White paint, red lights and fuel conservation

Yesterday, I suggested that the country could achieve significant energy savings by the simple and virtually free device of permitting left turns at red traffic lights.

Even greater savings in fuel consumption could be had by replacing as many traffic lights as possible with mini-roundabouts.

A few years ago, for example, there weren’t any traffic lights in the city of Wells, and the worst traffic jam I’d ever been in was one in which there were three cars in front of me (and that was at 8.55 a.m in the morning).

But Somerset County Council, aided and abetted by their highways consultants, W.S. Atkins, soon put a stop to all that by installing numerous sets of traffic lights at as many junctions as they could find.

As a result, Wells now has plenty of traffic jams in which, more often than not, you have to keep your vehicle idling while waiting for no traffic at all to come from any other direction.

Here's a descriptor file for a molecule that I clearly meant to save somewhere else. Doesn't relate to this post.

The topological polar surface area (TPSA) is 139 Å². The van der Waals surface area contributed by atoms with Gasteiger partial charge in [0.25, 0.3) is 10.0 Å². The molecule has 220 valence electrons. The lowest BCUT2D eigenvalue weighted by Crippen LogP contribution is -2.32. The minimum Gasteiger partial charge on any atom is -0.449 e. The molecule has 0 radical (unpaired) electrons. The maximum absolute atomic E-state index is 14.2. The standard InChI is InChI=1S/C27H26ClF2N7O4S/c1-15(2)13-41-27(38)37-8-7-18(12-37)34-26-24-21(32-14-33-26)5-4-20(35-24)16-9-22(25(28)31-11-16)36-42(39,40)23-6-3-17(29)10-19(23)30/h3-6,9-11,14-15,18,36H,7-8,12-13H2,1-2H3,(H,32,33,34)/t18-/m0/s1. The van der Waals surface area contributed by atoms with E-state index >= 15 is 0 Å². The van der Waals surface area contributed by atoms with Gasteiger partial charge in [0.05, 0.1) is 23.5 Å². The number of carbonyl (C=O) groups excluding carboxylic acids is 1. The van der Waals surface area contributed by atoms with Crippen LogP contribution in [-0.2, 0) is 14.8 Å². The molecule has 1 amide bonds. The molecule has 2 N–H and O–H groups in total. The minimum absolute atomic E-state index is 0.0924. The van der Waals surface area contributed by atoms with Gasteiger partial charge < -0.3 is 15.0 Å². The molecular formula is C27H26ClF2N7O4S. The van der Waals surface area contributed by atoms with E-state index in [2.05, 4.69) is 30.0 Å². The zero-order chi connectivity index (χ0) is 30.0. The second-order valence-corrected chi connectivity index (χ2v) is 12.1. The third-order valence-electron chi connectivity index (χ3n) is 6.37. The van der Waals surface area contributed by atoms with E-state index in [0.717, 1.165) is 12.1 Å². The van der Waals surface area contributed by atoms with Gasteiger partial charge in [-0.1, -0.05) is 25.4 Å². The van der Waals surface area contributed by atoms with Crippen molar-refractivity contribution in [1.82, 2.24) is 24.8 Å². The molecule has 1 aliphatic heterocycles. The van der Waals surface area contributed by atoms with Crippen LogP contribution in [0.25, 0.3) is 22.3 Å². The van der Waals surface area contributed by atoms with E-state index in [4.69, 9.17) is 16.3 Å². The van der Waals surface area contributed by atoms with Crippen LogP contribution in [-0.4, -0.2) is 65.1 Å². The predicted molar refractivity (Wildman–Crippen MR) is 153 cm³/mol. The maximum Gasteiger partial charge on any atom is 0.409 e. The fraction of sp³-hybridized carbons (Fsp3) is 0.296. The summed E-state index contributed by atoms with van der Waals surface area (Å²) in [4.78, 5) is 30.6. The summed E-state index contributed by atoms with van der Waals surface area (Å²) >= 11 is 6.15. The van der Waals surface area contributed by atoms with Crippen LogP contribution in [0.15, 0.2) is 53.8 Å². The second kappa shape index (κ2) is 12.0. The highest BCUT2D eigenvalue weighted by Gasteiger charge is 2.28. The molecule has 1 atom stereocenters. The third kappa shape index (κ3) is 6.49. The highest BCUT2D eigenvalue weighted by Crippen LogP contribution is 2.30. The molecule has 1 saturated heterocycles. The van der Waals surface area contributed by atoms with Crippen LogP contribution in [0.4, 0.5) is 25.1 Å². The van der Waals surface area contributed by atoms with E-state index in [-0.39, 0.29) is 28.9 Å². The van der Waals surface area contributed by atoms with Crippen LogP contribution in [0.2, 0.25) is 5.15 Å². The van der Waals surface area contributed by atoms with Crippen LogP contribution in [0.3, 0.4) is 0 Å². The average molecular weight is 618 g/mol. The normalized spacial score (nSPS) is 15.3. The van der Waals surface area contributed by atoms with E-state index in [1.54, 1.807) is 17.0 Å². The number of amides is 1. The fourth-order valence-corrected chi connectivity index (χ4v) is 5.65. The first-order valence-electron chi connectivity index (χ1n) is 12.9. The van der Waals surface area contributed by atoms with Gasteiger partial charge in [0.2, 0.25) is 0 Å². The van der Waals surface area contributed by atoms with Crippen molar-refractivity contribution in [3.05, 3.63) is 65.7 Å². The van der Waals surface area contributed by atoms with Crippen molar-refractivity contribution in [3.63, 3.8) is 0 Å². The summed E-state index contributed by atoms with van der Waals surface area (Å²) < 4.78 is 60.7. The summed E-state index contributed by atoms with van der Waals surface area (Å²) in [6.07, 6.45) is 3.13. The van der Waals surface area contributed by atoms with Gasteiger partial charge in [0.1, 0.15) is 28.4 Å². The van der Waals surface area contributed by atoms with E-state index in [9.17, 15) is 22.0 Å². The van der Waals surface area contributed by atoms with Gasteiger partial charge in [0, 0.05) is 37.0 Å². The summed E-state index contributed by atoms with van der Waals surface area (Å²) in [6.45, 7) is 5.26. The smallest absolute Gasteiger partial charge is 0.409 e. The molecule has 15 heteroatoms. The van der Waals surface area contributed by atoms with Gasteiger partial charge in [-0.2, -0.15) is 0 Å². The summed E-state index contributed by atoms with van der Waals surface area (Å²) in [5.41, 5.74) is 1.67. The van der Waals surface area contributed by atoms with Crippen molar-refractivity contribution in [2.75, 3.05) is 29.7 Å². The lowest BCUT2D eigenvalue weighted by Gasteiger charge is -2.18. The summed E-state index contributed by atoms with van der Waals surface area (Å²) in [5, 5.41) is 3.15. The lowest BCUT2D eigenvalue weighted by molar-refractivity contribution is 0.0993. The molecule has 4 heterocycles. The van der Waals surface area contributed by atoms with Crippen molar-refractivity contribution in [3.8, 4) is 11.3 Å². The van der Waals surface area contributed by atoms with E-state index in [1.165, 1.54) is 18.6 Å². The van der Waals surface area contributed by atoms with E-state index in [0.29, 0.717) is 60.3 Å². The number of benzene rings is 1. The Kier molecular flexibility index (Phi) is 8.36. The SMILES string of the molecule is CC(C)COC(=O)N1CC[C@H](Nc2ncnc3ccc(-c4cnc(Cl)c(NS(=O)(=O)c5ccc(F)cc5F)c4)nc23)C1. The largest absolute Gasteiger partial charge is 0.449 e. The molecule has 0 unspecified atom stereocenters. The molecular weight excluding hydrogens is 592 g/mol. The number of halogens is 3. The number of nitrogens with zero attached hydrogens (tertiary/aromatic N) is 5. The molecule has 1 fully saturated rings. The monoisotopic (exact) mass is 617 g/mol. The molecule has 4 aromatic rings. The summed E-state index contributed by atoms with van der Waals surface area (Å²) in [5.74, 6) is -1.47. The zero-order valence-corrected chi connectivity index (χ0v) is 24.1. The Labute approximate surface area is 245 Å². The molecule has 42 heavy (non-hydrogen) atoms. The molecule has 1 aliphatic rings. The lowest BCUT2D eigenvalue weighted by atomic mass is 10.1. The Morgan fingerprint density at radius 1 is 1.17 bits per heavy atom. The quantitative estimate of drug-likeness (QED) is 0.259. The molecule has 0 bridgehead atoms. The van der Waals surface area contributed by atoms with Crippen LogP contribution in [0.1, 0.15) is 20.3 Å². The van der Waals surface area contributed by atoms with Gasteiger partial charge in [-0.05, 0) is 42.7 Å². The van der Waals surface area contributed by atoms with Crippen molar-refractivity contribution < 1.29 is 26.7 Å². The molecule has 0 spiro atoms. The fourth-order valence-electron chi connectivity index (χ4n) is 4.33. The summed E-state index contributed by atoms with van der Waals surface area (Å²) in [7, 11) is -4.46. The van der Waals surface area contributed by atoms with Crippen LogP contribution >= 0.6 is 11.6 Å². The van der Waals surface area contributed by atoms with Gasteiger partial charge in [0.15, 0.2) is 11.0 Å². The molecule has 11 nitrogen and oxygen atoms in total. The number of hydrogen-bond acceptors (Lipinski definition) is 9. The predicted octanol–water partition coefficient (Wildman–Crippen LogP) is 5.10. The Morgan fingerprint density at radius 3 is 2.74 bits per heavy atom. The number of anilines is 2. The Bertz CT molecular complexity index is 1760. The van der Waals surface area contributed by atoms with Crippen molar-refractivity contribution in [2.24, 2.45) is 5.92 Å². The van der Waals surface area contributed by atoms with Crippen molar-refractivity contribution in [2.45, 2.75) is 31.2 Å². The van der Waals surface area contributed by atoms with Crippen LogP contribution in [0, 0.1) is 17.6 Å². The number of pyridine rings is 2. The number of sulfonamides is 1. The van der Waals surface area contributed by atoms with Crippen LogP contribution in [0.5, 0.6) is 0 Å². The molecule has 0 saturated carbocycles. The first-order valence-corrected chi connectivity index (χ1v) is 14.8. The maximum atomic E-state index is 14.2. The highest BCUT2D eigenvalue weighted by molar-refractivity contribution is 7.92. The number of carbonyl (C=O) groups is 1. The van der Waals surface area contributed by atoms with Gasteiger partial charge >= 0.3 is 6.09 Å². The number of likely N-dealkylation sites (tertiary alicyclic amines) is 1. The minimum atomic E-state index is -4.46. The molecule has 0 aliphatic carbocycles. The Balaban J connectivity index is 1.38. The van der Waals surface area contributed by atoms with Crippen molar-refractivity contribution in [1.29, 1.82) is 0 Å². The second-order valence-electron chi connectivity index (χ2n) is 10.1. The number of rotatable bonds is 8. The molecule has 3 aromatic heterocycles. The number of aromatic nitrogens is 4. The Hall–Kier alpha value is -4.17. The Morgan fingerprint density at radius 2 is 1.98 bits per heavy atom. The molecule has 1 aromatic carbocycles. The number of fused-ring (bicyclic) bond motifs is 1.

In every place where the lights were installed, traffic flow would have worked more smoothly – and have cost far less money – if the County Council had spent a few pounds on white paint to create mini-roundabouts.

As there’s so little traffic in Wells, fuel conservation would have been significantly improved by a reduction in (a) idling time and (b) the number of times vehicles have to move off from a standing start.

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